TitleShape skeletons and shape similarity
NameBriscoe, Erica Jan (author), Feldman, Jacob (chair), Kowler, Eileen (internal member), Singh, Manish (internal member), Elgammal, Ahmed (outside member), Rutgers University, Graduate School - New Brunswick,
DescriptionJudgments of similarity play an integral role in the human cognitive system as they provide a means for extracting information about how objects in the world relate to each other. This similarity information is applied in various cognitive tasks, such as categorization, recognition, and identification. Previous work suggests that perceived objects are cognitively represented in a psychological space where similarity is preserved, allowing for an internal structured representation of objects in the world (Shepard, 1964). For an internal representation to be formed, information about an object must be extracted. Shape, a highly informative and salient property of an object, is often used. Judgments made about shape similarity reflect how humans functionally represent and utilize shape information from an object. Computational shape representation has been achieved with varying amounts of success (e.g. Blum, 1973; Biederman, 1987). This variability is due, in part, to the complexity of mimicking the seemingly effortless human ability to make judgments about shape even in spite of numerous possible complications, such as sparse information and occlusions. This work presents the use of a Bayesian estimation of a shape's skeleton, the maximum a posteriori (MAP) skeleton (Feldman & Singh, 2006), as part of a generative model of shape that allows for the computation of a probabilistically-based similarity metric. This method of shape representation makes possible the prediction of similarity judgments reported by human subjects on collections of shapes that exhibit differences in both part structure and metric qualities and that have been generated by an unrelated process. It is argued that the derivation of a similarity metric from this model provides the previously unavailable relationship between shape representation and categorical judgments about shape.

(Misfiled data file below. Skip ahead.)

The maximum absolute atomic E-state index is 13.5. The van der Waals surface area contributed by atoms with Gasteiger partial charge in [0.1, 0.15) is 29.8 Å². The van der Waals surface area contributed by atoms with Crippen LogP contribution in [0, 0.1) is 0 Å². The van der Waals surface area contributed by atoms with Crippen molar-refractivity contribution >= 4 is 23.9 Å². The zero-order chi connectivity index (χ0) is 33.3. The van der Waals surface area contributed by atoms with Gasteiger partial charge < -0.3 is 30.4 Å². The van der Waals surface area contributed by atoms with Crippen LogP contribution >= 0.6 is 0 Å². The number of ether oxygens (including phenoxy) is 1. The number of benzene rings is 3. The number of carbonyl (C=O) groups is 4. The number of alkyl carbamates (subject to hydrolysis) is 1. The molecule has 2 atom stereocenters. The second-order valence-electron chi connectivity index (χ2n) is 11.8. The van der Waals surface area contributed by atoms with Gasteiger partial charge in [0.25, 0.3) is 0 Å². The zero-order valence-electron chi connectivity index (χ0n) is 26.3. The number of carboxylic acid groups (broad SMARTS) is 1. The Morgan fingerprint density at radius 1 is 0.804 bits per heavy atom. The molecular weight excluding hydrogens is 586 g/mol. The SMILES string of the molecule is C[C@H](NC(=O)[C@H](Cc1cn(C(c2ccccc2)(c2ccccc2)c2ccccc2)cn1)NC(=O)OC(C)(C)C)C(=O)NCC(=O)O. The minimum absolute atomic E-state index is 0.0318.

NoteIncludes bibliographical references (p. 83-91).
CollectionGraduate School - New Brunswick Electronic Theses and Dissertations
RightsThe author owns the copyright to this work.